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Microburst Storm Damage

Microburst Storm Damage to The Old York Burying Ground,  York,  Maine
On July 3, 2014, a “microburst” exerted its power late in the afternoon in York, Maine.  It uprooted ancient maple and oak trees; snapped other large trees in half as if they were toothpicks, and twisted apart and destroyed younger trees.  Roofs and cars were crushed by fallen trees.  Miraculously, no one was injured.  The damage done by this “microburst” had enough high winds to knock out power lines and causes damage to anything in its wake. 

That unfortunately included our old burying ground in the heart of York Village, Maine.  Aside from being the oldest cemetery in York, The Old York Burying Ground is also home to an old stand of sassafras trees planted in the early part of the 20th century to enhance the beauty of this quiet, peaceful place.  The Old Burying Ground is the final resting place of many of York’s original settlers, town fathers, and ancestors.

Buried here is the Reverend Samuel Moody (1675-1747) and his wife Hannah Moody (1676-1727);  Jonathan Sayward (1713-1797), a prominent local merchant; Edward Emerson (1727-1806), another prominent merchant; and the most famous gravestone in the Old Burying Ground, Mary Nasson (1723-1765), known as the witch’s grave because of the stone slab which covers her grave.  The stone slab is actually called “a wolf stone”, placed there by her loving husband to keep farm animals from digging up her mortal remains.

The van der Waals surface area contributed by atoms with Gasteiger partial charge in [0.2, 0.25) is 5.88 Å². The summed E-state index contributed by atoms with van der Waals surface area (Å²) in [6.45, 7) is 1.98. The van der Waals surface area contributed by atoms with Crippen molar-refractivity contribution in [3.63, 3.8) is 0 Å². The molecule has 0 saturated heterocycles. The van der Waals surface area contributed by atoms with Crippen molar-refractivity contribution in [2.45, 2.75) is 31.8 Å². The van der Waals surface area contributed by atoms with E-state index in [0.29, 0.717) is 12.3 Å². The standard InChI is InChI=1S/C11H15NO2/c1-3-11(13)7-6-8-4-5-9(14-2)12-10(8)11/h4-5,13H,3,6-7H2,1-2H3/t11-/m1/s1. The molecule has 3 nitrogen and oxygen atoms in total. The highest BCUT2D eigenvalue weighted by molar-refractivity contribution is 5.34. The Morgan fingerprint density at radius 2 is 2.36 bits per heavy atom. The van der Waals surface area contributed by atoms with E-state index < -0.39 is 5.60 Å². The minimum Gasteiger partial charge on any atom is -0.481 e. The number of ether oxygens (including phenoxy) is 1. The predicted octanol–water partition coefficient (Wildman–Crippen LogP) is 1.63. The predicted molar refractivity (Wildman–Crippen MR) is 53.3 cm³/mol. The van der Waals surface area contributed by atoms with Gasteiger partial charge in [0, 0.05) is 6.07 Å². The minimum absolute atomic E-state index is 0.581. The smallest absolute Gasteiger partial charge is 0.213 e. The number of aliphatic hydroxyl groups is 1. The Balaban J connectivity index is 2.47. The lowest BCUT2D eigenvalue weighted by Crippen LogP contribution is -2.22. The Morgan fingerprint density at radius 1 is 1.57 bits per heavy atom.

Note the photo below which shows how close the John Bragdon stone came to being destroyed by a fallen tree.  This stone was often cited by ministers as an example of the inevitability of death and the foolishness of pride.  It reads: 

John Bragdon, a promising youth, departed this life June 19th 1744 in ye 23rd year of his age with some comfortable hope in his death, after great distress of soul and solemn warning to young people not to put off their repentence to a death bed. 

The remaining photos show more of the damage to The Old Burying Ground.  Fortunately, very few of the approximately one hundred and fifty 18th and 19th century gravestones were damaged or destroyed.  An effort by local historians, concerned citizens, and cemetery preservationists is underway to assess the damage, including repairing gravestones, reproducing the broken ones, and to replant the beautiful fragrant sassafras trees.  For more information, please contact us at .(JavaScript must be enabled to view this email address)
Paulette Chernack and Cassandra Davidson




The image below still reflecting the event with left over debris we must “Massage tree roots and soil”

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